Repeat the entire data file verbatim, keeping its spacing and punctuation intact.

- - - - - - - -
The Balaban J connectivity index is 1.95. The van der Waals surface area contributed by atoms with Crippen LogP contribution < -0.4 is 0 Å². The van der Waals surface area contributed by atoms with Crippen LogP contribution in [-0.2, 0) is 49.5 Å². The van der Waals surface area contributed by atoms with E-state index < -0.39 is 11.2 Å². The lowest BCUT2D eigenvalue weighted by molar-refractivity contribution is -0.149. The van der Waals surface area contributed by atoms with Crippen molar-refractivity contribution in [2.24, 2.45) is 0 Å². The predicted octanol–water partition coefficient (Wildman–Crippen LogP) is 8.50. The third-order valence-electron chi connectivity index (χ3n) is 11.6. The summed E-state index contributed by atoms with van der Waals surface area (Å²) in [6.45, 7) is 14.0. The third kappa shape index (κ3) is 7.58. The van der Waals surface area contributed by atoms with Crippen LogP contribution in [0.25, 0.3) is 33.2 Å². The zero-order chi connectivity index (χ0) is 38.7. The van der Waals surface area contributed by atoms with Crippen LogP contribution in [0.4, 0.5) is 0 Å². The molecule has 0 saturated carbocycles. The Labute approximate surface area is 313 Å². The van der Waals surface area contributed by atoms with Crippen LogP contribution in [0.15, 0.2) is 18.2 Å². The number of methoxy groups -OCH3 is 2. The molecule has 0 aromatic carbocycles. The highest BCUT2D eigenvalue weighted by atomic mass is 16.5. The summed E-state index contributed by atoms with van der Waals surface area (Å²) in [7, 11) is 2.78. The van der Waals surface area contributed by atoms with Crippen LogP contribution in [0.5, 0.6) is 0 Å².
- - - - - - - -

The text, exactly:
The Balaban J connectivity index is 1.95. The van der Waals surface area contributed by atoms with Crippen LogP contribution < -0.4 is 0 Å². The van der Waals surface area contributed by atoms with Crippen LogP contribution in [-0.2, 0) is 49.5 Å². The van der Waals surface area contributed by atoms with E-state index < -0.39 is 11.2 Å². The lowest BCUT2D eigenvalue weighted by molar-refractivity contribution is -0.149. The van der Waals surface area contributed by atoms with Crippen molar-refractivity contribution in [2.24, 2.45) is 0 Å². The predicted octanol–water partition coefficient (Wildman–Crippen LogP) is 8.50. The third-order valence-electron chi connectivity index (χ3n) is 11.6. The summed E-state index contributed by atoms with van der Waals surface area (Å²) in [6.45, 7) is 14.0. The third kappa shape index (κ3) is 7.58. The van der Waals surface area contributed by atoms with Crippen LogP contribution in [0.25, 0.3) is 33.2 Å². The zero-order chi connectivity index (χ0) is 38.7. The van der Waals surface area contributed by atoms with Crippen LogP contribution in [0.4, 0.5) is 0 Å². The molecule has 0 saturated carbocycles. The Labute approximate surface area is 313 Å². The van der Waals surface area contributed by atoms with Crippen LogP contribution in [0.15, 0.2) is 18.2 Å². The number of methoxy groups -OCH3 is 2. The molecule has 0 aromatic carbocycles. The highest BCUT2D eigenvalue weighted by atomic mass is 16.5. The summed E-state index contributed by atoms with van der Waals surface area (Å²) in [7, 11) is 2.78. The van der Waals surface area contributed by atoms with Crippen LogP contribution in [0.5, 0.6) is 0 Å².